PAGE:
Mayekawa's air-cooled low-charge ammonia chiller
Mayekawa's air-cooled low-charge ammonia chiller, with 76TR capacity

Mayekawa’s Air-Cooled Low-Charge Ammonia Chiller Makes Debut at IIAR Show

The chiller is designed to compete with f-gas chillers in building air-conditioning and process cooling.

Mayekawa USA, a division of Japanese manufacturer Mayekawa, introduced a new air-cooled low-charge ammonia chiller at the IIAR 2022 Conference, held in Savannah, Georgia (U.S.), March 6-9.

The chiller, incorporating a microchannel condenser, is designed for building air-conditioning and process cooling, noted Troy Davis, Energy Group Manager for Mayekawa USA, in an interview at IIAR 2022. It is also suitable for commercial refrigeration applications.

At its IIAR booth, Mayekawa USA exhibited the largest version of the chiller, which offers a capacity of 76TR (267.3kW) at 86°F (30°F) ambient using 50 lbs (22.7kg) of ammonia. Two other models offer capacities of 58 and 38TR (204 and 133.6kW), with 39 and 26lbs (17.7 and 11.8kg) of ammonia, respectively. With an average charge of 0.66lbs/TR (0.09kg/Kw), they produce outlet/inlet chilled water of 44 and 54°F (6.7 and 12.2°C), respectively.

The air-cooled chillers are being produced in Brazil in order to cut costs and “make them more competitive with HFC/HFO chillers,” said Davis. One model is earmarked for installation at a food processor in Los Angeles, California, he added.

The air-cooled chiller design was originally tested at a plant in Berkeley, California, in a project sponsored by the California Energy Commission (CEC) and the Electric Power Research Institute (EPRI).

Davis acknowledged that ammonia chillers are “not common” in the U.S., where chillers using f-gases such as R32, R410A, R134a and R448A are prevalent. “Not everyone is into ammonia; it’s not for downtown San Francisco,” he said.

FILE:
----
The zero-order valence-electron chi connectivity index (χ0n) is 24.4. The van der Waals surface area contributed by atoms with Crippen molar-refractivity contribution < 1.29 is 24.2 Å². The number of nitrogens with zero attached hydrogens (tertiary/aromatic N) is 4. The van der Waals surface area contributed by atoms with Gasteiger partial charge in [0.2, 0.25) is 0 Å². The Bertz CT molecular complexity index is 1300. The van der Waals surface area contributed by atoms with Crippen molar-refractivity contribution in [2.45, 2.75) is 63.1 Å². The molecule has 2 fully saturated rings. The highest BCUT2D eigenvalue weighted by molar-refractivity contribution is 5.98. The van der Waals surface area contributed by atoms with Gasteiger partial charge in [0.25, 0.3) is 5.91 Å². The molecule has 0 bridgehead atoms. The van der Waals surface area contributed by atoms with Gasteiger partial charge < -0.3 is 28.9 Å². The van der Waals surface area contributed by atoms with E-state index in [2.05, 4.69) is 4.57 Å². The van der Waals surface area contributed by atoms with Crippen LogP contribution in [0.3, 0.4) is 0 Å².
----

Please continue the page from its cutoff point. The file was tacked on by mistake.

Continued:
On the other hand, he added, “over the last couple of years, a lot of engineers are asking for it because it’s a natural refrigerant and is highly efficient, and because of TFA [trifluoroacetic acid] concerns.” Air-cooled chillers are installed outside, reducing concerns about ammonia leaks.

“There’s a lot more knowledge about natural refrigerants,” said Davis. “It took 10 years, but they are finally aware, and [the market] is changing quickly.”

Other manufacturers offering low-charge ammonia chillers include Evapco, Azane, Frick (Johnson Controls) and M&M Carnot; Evapco debuted a low-capacity version of its air-cooled low-charge ammonia chiller at IIAR 2022.

Larger-capacity water-cooled chillers

The introduction of Mayekawa’s air-cooled ammonia chiller follows on the heels of the company’s exhibition of its FUGU mCHILLER low-charge water-cooled ammonia chillers for the first time in the U.S. at the AHR Expo, held in Las Vegas, Nevada from January 31 to February 2.

Mayekawa USA introduced the FUGU chillers to the U.S. market late last year after extensive factory testing and 20 installations in Europe, said Davis. “It was developed by our Mayekawa Nordic [Denmark] Team for the European market to compete against standard HFC and HFO chillers at a good cost point and [as a] complete unit, ready to go,” said Davis. The FUGU units can use water or adiabatic cooling.

The FUGU chillers are also designed for process cooling and building air-conditioning, but at higher capacities than those offered by the air-cooled chillers. At water temperatures (outlet/inlet) of 44.6/53.6°F (7/12°C), the FUGU’s capacities range from 192 to 378TR (675.2kW to 1,318.8kW), with ammonia charges of 122lbs to 176lbs (55.3 to 79.8kg), respectively. The largest unit has a charge/capacity ratio of 0.47lbs/TR (.06kg/kW).

To date, Davis said he has several FUGU units quoted for wineries, breweries, food processing and some larger district cooling/campus projects, but no installations in the U.S. yet.

“Over the last couple of years, a lot of engineers are asking for [ammonia] because it’s a natural refrigerant and is highly efficient.”

Troy Davis, Mayekawa USA

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